Monthly Archives: April 2017

Freak Out!

No, do not cue up C’est Chic’s “Le Freak” that was parodied in that adult beverage commercial featuring a captain’s face as a mask for all of the partiers on board singing karaoke in what I believe was Cantonese. Ahem. We started the last six weeks today, and I think this snippet of cartoon captures how teachers feel. Why?

1. Students who don’t care about keeping up their grades, bringing their supplies, and minding their manners.

2. Students who have torn their pants (crossed behavioral lines by acting like twerps) with multiple teachers with varying personalities. When the mildest teacher on my hallway sighs after certain names are mentioned, that is bad.

3. The number of students this school year who are failing multiple classes is more than the three or four previous years combined.

4. Parents who claim, “There is not enough communication.” We post information on our Learning Hub (website), send out a weekly newsletter, write our agendas on the board, and email regularly. I also personally send out classroom news  Tweets and texts via Remind. Really?! If the students don’t bother to write down information or recall simple facts when questioned, that is home training failure.

Example conversation with the Mumbler.

Me during an afternoon class: “Where is your pencil?” (Blank stare)

Mumbler: “I don’t know.”

Me: “Have you been to math?”

Mumbler: (Unintelligible response)

Me: “How did you get through math without a pencil?”

Mumbler: (Silence)

At this point of the school year , I may walk away shaking my head.

Pardon me while I also do the Bugs Bunny freak out.

RLT

It’s Okay to Say “No” to Sharing!

I just read an article about a mother who received dirty looks when her son did not share his toys with some perfect strangers at a playground. They ran back to their mommies and told how the Toy Man wouldn’t share. Toy Man brought his toys to share with his friend, not a pack of other kids. Tsk! That struck a chord with me. I have demanded that other students share with those who chose not to come to class prepared. No longer. I will have to learn to let it go and not seethe with rage when I see an apathetic middle school student sit there and do nothing. For forty-two to forty-five minutes. If they don’t have a pencil in their lockers, then that is what they will do. If they have supplies and don’t bring them, it will be a disciplinary issue. Three strikes means you serve a consequence.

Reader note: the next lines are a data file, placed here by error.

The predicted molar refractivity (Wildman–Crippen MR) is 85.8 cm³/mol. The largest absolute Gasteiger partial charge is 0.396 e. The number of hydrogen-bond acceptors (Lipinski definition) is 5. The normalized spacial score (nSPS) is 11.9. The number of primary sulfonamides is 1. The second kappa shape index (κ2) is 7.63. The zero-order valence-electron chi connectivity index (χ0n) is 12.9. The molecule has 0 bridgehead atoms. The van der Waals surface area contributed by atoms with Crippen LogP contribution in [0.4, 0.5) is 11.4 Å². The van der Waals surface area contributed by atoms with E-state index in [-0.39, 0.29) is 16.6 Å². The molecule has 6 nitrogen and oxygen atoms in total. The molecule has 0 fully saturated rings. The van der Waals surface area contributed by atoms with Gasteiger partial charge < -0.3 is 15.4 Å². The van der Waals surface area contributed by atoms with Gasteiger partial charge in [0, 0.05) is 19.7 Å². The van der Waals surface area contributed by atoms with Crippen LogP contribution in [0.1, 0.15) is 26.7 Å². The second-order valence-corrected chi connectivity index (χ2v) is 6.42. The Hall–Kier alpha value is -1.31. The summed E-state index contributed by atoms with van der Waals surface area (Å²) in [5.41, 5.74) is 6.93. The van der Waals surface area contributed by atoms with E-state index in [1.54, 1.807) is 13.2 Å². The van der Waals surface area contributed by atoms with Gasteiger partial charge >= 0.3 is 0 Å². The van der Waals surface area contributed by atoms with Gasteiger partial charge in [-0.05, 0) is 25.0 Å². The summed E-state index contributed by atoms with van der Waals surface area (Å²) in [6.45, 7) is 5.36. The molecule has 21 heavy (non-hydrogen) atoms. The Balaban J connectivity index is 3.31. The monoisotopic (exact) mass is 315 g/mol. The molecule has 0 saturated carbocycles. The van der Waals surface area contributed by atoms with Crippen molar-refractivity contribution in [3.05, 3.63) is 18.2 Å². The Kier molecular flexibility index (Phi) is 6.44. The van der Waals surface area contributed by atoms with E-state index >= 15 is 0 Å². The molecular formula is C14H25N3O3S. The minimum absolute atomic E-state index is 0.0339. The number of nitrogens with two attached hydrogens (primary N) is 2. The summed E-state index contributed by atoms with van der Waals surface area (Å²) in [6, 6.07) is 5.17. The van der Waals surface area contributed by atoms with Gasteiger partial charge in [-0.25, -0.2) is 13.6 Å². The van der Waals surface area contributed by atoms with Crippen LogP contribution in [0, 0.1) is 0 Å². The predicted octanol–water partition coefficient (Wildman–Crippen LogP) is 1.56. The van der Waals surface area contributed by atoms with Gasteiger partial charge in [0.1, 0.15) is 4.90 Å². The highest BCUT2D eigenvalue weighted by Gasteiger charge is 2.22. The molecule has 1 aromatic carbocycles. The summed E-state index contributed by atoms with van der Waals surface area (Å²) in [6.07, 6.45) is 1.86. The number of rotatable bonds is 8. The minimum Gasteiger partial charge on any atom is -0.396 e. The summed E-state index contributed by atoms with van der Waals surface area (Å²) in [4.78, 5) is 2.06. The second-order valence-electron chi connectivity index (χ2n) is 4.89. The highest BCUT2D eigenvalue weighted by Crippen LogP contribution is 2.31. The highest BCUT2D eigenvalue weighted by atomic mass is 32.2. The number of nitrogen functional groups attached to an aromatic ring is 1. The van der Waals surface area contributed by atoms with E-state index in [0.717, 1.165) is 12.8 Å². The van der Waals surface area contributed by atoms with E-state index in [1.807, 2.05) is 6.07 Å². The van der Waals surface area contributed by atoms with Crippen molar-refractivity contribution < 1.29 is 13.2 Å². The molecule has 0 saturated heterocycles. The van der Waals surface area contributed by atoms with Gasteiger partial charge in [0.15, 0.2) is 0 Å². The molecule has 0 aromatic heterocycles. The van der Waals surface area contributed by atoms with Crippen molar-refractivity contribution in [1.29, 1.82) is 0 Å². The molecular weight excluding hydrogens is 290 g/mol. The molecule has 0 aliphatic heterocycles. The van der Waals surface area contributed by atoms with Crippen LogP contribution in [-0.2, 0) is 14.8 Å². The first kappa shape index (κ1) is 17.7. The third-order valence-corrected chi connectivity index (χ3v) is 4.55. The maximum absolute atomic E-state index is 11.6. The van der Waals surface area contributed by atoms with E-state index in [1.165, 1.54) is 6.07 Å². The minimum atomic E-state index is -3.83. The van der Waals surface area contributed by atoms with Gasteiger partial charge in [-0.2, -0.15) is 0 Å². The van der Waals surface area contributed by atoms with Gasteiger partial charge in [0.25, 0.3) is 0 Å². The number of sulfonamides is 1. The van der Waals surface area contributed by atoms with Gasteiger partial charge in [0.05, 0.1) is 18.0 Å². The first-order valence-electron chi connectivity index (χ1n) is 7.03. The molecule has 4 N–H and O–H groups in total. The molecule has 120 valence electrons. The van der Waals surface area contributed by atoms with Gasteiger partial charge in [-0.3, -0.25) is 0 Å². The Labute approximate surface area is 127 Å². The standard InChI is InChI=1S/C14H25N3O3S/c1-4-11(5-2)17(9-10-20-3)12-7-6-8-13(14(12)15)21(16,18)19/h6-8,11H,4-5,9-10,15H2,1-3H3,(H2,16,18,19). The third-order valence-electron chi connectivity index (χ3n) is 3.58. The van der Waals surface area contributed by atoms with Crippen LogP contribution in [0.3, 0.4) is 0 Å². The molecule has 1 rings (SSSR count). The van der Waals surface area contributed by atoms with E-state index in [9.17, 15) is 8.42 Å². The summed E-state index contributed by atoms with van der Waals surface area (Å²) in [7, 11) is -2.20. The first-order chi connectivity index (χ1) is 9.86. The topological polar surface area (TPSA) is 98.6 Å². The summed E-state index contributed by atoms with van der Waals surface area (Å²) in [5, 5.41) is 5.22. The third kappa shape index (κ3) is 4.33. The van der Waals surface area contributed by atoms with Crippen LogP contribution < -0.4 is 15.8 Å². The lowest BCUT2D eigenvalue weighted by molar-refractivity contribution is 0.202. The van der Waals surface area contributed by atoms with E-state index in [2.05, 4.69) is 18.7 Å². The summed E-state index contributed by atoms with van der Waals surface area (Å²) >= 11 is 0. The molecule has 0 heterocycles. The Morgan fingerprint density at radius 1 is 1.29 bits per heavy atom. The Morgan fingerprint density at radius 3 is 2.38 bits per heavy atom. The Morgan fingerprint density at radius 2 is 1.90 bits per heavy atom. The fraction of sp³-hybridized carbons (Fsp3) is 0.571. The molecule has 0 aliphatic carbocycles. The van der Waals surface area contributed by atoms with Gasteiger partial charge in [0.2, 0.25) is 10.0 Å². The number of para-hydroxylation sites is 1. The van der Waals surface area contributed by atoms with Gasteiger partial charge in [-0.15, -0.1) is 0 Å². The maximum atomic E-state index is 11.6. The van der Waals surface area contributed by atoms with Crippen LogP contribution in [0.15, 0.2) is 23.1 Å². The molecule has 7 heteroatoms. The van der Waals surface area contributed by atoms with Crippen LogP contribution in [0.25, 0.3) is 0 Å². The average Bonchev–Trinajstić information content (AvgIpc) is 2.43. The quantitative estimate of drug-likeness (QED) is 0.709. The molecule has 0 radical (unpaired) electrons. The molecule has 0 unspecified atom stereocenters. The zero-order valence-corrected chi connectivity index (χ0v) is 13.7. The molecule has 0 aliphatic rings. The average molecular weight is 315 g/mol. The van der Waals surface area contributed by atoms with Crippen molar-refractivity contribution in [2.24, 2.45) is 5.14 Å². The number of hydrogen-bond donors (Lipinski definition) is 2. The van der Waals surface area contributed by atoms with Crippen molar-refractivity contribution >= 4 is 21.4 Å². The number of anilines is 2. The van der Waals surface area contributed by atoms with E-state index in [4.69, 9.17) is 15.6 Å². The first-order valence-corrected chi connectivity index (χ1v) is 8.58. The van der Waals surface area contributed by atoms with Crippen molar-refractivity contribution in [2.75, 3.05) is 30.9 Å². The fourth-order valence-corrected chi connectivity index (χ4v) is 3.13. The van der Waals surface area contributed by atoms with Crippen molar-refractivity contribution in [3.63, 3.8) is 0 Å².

Personally speaking, I paid money for my son’s supplies. I did not buy them to be shared. Other parents pay money for their own children, not some punk who won’t bother to bring his supplies. I am not speaking out against those who have an economic need. I take care of them with school supplies I buy with my dwindling budget. I try to plan ahead for the next year each spring. It is an expectation to have pencils, paper, colored pencils, rulers, etc. because “not every child has them.” When we use technology, I have to reserve enough devices or I am not allowing everyone equal access. That is a rant for another day. I am not advocating selfishness to one’s fellow man. Each student should be able to say “No” at the appropriate time. They should not be expected to give their prized pencils and/or erasers to someone who does not care and/or would not reciprocate. Mama bought me personalized pencils. That meant they were mine. All mine to use. Mine. The change begins the next time my class starts on Tuesday morning. Believe it.

RLT

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Discipline Hacks That Work!